The Reindeer Farmer Who May Have Saved Christmas for Congress

The key Republican vote came from one of its least reliable members.

Kerry Bentivolio

Photographer: Tom Williams/CQ Roll Call Group/Getty Images

Kerry Bentivolio did not expect to bail out the House Republicans. The Michigan congressman, whose single term will end this month, arrived for the vote on the "Cromnibus" rule and punched in a "no."

"I voted no originally because it was a protest vote, and I don’t support amnesty," Bentivolio said. "I don’t care if you fund it for one day or thirty days. Thirty days is all the president needs to bring in a lot of illegals."

So Bentivolio waited, and it quickly became clear that his party might need him. "It was 170 to 170, and I said you guys will still get it, but if you need my vote, I'm there," he recalled. "[Majority Whip] Steve Scalise was asking me, and so was [Indiana Representative Marlin] Stutzman. He was another one who changed his vote, but half of the conservatives were ayes."

Bentivolio kept waiting. Around him, Democrats were shouting for the vote to be closed, for the rule to fail.

"When I saw it was 212-212, I said: Well, that puts Nancy Pelosi in charge, making demands for the government to avoid a shutdown!" he said. "I didn't want that, so I walked up and I changed my vote. I help set the Republican conservatives up to negotiate a better bill."

Reporters watching the vote quickly realized the meaning of this. Before he got to Congress, as a fluke winner of a Republican primary that the incumbent bungled his way out of with forged ballot petition signatures, Bentivolio was a decorated war veteran who owned six reindeer. He impersonated Santa Claus, and launched a burgeoning side gig in all things Yule. ("We were going to experiment to make reidneer-milk cheese," he told reporter Betsy Woodruff in 20012.) Kerry Bentivolio, the Santa guy, had saved Christmas.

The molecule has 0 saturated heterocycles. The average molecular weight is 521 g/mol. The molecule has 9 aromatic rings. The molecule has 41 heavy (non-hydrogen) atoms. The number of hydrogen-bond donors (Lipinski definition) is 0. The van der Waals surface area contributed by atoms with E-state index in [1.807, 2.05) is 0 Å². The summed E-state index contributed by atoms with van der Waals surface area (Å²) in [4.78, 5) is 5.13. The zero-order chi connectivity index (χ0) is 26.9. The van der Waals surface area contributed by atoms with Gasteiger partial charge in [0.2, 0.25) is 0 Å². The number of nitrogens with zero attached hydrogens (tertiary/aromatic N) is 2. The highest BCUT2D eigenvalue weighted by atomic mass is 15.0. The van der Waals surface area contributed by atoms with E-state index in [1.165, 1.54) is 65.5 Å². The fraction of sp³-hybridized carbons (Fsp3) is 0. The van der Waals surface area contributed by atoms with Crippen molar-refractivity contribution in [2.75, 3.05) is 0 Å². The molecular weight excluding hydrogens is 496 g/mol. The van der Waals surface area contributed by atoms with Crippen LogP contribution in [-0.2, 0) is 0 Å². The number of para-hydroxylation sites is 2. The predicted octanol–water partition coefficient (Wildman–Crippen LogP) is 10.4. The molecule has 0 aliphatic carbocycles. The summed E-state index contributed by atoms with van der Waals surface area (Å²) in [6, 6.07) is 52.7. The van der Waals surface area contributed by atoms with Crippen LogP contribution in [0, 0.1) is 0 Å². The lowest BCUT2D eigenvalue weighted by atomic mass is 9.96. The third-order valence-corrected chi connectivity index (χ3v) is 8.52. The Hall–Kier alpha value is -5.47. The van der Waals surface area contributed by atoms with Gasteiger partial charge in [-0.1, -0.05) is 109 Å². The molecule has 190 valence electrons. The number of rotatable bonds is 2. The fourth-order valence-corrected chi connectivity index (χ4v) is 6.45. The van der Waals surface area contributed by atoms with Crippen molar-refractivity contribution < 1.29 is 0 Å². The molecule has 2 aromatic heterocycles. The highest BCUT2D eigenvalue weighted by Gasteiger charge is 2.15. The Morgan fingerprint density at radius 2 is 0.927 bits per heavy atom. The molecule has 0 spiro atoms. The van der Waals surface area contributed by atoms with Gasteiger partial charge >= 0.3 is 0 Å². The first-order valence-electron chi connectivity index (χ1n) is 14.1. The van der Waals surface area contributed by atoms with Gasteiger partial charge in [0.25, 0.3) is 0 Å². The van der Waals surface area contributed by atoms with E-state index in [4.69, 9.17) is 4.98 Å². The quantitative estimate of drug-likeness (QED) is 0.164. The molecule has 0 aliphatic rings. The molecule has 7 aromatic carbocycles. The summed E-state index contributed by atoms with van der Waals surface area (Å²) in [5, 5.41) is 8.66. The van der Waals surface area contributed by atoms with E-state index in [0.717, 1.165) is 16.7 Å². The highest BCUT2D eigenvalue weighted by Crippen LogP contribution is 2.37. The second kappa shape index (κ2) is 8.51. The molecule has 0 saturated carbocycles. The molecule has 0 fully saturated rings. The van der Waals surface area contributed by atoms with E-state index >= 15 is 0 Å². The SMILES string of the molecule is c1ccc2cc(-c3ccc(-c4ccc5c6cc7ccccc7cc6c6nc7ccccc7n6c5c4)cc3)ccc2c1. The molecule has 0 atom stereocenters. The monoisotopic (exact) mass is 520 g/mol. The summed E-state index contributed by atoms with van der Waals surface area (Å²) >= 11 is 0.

The humor was not lost on Bentivolio. "Tomorrow I pack my sleigh and I go back home," he said. Then he turned to a sour subject, the fact that Republican establishment groups had driven him out of office and replaced him with Dave Trott, a wealthy guy who represented banks as they foreclosed on homes.

"The people had a part-time Santa impersonator," said Bentivolio, "and then they got a Wall Street foreclosure king. Well, I’m still a reindeer farmer. I still impersonate Santa. Although I guess I haven't for five years."

Bentivolio was considering a return to all that, as soon as he could escape Washington. He didn't really have a problem with the Dodd-Frank tweak that Democrats were citing as a reason to sink the bill. "I wish we could get rid of the whole thing," he said. And he was aware that the final vote on the CR was still uncertain. "Now there’s a rumor that it may not come to the floor."

Still, he'd been there when the party needed him. "I’m leaving just before Christmas and I gave the Republican Party a nice gift," said Bentivolio. "Am I leaving as a Santa Claus? Sure. That's cool. Merry Christmas to all, and to all a good night."

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